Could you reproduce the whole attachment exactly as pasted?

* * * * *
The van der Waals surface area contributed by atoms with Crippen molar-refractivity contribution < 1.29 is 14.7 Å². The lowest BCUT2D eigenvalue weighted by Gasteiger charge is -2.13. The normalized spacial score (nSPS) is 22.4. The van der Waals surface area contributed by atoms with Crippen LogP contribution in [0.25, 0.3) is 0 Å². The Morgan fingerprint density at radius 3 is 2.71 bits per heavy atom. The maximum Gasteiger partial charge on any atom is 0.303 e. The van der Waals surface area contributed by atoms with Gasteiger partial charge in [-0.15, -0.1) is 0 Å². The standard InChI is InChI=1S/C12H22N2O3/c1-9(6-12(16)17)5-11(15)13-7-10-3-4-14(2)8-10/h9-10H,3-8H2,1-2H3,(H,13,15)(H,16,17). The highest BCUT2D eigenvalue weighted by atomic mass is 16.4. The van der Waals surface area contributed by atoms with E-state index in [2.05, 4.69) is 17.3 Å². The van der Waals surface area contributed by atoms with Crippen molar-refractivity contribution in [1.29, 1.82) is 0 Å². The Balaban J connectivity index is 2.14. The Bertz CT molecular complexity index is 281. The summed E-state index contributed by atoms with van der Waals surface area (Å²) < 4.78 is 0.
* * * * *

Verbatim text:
The van der Waals surface area contributed by atoms with Crippen molar-refractivity contribution < 1.29 is 14.7 Å². The lowest BCUT2D eigenvalue weighted by Gasteiger charge is -2.13. The normalized spacial score (nSPS) is 22.4. The van der Waals surface area contributed by atoms with Crippen LogP contribution in [0.25, 0.3) is 0 Å². The Morgan fingerprint density at radius 3 is 2.71 bits per heavy atom. The maximum Gasteiger partial charge on any atom is 0.303 e. The van der Waals surface area contributed by atoms with Gasteiger partial charge in [-0.15, -0.1) is 0 Å². The standard InChI is InChI=1S/C12H22N2O3/c1-9(6-12(16)17)5-11(15)13-7-10-3-4-14(2)8-10/h9-10H,3-8H2,1-2H3,(H,13,15)(H,16,17). The highest BCUT2D eigenvalue weighted by atomic mass is 16.4. The van der Waals surface area contributed by atoms with E-state index in [2.05, 4.69) is 17.3 Å². The van der Waals surface area contributed by atoms with Crippen molar-refractivity contribution in [1.29, 1.82) is 0 Å². The Balaban J connectivity index is 2.14. The Bertz CT molecular complexity index is 281. The summed E-state index contributed by atoms with van der Waals surface area (Å²) < 4.78 is 0.